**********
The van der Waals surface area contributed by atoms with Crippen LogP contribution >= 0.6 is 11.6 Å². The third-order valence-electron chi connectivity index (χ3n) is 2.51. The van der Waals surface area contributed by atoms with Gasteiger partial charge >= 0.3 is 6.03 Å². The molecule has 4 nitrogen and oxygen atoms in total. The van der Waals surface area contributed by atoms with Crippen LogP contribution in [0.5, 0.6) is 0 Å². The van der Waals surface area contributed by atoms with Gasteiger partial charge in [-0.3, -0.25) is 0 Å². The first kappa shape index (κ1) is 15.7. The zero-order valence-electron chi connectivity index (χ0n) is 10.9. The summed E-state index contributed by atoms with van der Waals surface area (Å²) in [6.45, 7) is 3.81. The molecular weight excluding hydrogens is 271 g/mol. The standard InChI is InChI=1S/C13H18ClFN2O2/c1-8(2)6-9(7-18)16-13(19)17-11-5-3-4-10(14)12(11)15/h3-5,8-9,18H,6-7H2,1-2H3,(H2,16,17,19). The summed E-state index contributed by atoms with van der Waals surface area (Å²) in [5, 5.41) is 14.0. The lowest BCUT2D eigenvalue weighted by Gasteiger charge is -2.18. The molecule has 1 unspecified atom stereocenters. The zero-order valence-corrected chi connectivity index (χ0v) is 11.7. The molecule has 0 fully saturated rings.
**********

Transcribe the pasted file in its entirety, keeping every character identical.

The van der Waals surface area contributed by atoms with Crippen LogP contribution >= 0.6 is 11.6 Å². The third-order valence-electron chi connectivity index (χ3n) is 2.51. The van der Waals surface area contributed by atoms with Gasteiger partial charge >= 0.3 is 6.03 Å². The molecule has 4 nitrogen and oxygen atoms in total. The van der Waals surface area contributed by atoms with Crippen LogP contribution in [0.5, 0.6) is 0 Å². The van der Waals surface area contributed by atoms with Gasteiger partial charge in [-0.3, -0.25) is 0 Å². The first kappa shape index (κ1) is 15.7. The zero-order valence-electron chi connectivity index (χ0n) is 10.9. The summed E-state index contributed by atoms with van der Waals surface area (Å²) in [6.45, 7) is 3.81. The molecular weight excluding hydrogens is 271 g/mol. The standard InChI is InChI=1S/C13H18ClFN2O2/c1-8(2)6-9(7-18)16-13(19)17-11-5-3-4-10(14)12(11)15/h3-5,8-9,18H,6-7H2,1-2H3,(H2,16,17,19). The summed E-state index contributed by atoms with van der Waals surface area (Å²) in [5, 5.41) is 14.0. The lowest BCUT2D eigenvalue weighted by Gasteiger charge is -2.18. The molecule has 1 unspecified atom stereocenters. The zero-order valence-corrected chi connectivity index (χ0v) is 11.7. The molecule has 0 fully saturated rings.